"It's depressing coming of age here," says Deanna Portero, a senior from New York. While Dartmouth has an equal ratio of men to women, she says, it often feels as though nothing has changed since the 1970s. Today, a girl who wants to play pong at a frat party can do so only if she plays with a brother. Not to play is prudish; to be someone's pong partner, though, "generally means you're going to hook up with him afterwards," says Portero. "And if you don't like it, 'Fuck you – don't drink our beer.'"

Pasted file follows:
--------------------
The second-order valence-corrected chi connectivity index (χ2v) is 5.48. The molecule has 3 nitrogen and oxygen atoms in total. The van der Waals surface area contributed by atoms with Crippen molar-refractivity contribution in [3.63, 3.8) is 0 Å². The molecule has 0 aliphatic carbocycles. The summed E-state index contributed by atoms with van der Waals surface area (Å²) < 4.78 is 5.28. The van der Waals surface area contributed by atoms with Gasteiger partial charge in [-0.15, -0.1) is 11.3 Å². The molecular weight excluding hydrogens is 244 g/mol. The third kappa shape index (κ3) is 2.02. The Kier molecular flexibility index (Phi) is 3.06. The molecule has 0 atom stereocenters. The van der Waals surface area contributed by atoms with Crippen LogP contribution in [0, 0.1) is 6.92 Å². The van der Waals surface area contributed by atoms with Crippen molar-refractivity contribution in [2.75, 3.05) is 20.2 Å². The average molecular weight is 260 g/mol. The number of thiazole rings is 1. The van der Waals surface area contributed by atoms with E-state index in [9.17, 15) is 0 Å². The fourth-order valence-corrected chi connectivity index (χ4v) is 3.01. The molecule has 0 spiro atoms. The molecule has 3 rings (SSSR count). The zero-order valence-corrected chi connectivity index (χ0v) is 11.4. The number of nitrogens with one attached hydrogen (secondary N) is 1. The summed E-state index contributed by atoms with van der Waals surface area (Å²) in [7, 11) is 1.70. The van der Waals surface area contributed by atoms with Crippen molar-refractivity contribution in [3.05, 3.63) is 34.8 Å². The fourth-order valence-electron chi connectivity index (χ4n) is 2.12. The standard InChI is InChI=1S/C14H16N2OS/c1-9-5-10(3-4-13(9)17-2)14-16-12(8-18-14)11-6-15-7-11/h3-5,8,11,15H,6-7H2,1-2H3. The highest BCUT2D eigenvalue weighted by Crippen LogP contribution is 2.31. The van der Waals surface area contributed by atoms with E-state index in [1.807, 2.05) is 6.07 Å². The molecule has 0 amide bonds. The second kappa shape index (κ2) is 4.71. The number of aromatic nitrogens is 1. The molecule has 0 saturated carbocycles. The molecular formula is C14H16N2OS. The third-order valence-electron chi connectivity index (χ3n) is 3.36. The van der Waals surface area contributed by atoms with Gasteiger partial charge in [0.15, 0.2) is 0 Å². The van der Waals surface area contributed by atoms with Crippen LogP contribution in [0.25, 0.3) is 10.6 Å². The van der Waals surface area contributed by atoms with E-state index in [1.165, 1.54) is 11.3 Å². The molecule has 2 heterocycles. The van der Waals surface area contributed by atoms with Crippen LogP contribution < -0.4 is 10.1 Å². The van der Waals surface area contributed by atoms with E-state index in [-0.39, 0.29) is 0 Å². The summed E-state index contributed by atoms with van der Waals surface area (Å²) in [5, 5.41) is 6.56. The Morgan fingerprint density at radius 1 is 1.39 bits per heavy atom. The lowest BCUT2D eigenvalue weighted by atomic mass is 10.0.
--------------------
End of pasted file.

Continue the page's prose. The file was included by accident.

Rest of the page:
Nearly every woman I speak to on campus complains of the predatory nature of the fraternities and the dangers that go beyond drinking. "There are always a few guys in every house who are known to use date-rape drugs," says Stewart Towle, a member of Sigma Nu, who de-pledged in 2011 because of a number of practices he considered dehumanizing. He says some fraternities would remove an intoxicated person from their house before making a "Good Sam" call to campus security to inform them that the person may have alcohol poisoning. Dartmouth's policy states that there will be no repercussions on either the students who made the call, or the student for whom the call was being made. However, whoever gave that student alcohol could still get in trouble with the police – and in the case of a fraternity, this might result in a fine of up to $100,000. As a result, many fraternities tend to make sure the drunken person is well outside the house before calling security.